If you are wondering what is the link between the trip, the car and Le Corbusier, I invite you to read the following lines.
We no longer present Le Corbusier, this gifted architect who is as much adored as he is criticized. If his Villa Savoye (Poissy, Yvelines, 1928), Cité radieuse (Marseille, Bouches-du-Rhône, 1947) and Capitole de Chandigarh (Punjab, India) made his legend as much as his bad character, this commander of the Legion of Honor did not stop at the chapter on buildings.
Le Corbusier’s interest in the automobile goes back to his “white period”, that of the Villa Savoye for example. At that time, he insisted that these buildings be photographed with a modern car in the foreground. We can see him proudly posing in front of some of his achievements at the wheel of his Voisin C7 (Voisin, which created a few years later the Biscooter and to which Le Corbusier was very close).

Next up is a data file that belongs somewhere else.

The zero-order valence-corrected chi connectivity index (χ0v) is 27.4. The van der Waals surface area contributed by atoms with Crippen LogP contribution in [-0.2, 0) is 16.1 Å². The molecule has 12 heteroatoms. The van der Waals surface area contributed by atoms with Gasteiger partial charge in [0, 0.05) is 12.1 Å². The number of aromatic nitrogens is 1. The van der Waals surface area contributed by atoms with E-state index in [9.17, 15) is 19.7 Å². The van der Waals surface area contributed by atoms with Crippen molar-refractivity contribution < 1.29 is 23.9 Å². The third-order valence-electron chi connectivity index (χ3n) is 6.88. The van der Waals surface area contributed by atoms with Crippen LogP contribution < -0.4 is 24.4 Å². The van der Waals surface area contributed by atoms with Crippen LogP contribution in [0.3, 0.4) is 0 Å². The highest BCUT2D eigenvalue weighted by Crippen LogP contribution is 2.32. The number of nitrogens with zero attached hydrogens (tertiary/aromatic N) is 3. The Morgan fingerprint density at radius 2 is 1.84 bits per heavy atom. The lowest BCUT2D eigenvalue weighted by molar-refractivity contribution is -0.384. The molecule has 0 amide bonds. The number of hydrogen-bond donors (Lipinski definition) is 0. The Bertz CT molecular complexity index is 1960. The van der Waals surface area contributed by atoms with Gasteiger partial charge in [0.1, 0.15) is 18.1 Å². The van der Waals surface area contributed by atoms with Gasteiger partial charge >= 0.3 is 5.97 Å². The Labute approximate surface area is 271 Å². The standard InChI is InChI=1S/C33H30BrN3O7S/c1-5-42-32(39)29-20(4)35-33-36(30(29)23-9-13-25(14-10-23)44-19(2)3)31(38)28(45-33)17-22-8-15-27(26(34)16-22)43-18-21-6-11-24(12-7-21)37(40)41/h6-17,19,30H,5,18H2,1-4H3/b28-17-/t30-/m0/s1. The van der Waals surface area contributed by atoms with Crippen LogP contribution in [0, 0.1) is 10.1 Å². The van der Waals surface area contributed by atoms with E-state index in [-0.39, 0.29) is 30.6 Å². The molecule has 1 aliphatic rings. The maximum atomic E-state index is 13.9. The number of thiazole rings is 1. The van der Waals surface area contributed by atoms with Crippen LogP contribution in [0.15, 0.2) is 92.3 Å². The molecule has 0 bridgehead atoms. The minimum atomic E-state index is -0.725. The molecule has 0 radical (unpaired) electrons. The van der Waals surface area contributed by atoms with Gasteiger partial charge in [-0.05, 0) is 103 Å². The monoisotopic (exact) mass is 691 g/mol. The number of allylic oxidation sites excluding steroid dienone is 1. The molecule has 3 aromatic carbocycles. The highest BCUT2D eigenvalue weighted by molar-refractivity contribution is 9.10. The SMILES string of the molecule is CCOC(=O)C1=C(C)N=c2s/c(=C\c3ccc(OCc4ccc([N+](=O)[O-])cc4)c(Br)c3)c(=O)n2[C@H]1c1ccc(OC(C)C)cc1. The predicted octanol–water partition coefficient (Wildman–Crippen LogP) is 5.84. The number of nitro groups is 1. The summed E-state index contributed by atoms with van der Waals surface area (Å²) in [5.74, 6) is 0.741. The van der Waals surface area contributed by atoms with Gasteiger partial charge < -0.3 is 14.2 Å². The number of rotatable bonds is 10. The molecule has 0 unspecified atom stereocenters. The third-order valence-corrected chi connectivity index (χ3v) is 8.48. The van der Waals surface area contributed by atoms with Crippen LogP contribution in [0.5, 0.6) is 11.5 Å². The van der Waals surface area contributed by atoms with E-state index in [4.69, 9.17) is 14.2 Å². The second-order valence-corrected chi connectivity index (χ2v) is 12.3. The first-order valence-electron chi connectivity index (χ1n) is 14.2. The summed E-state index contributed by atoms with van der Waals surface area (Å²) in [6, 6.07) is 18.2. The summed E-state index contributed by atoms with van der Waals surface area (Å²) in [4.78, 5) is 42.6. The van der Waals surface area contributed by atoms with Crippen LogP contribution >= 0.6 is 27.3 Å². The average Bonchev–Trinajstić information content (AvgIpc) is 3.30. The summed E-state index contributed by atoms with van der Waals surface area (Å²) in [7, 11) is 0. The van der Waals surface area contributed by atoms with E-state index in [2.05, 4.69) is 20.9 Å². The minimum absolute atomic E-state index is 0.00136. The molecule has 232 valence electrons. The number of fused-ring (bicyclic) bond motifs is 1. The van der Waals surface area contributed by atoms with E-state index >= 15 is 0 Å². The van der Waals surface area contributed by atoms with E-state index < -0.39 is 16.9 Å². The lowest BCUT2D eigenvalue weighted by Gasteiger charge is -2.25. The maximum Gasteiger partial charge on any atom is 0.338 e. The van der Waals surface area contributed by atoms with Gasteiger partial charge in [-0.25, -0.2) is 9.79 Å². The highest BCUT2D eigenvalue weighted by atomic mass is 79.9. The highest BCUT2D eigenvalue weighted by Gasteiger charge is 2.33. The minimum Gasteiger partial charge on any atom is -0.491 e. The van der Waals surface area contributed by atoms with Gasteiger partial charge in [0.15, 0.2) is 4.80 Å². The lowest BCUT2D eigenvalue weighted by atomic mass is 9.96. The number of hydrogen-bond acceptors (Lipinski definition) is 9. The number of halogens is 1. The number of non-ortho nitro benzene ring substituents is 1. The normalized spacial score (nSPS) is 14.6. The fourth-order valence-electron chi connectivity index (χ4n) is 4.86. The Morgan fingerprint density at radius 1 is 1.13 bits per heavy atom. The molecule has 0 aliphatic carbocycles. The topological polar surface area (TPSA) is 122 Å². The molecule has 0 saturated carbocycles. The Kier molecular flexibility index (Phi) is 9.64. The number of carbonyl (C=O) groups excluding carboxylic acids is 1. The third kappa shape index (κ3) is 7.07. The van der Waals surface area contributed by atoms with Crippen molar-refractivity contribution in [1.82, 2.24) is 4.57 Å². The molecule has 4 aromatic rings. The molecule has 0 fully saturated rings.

Always in search of modernity but also rationality, he decided in 1936 to enter an automobile design competition with his cousin Pierre Jeanneret by submitting to the jury the plans for a “minimal” car that he had imagined in the 1920s, and which was part of a more global urban planning project, the Voisin-Paris plan of 1925.
It should be noted in passing that the shape of Le Corbusier’s car, like his philosophy, is not unlike that of the project of a German engineer named Ferdinand Porsche, which gave birth to the Beetle. Which of Porsche or Le Corbusier inspired the other, the debate is still open to this day… The fact remains that if Le Corbusier’s car had been out when it was first imagined, it would have been contemporary with the Ford T, that is to say, ahead of its time…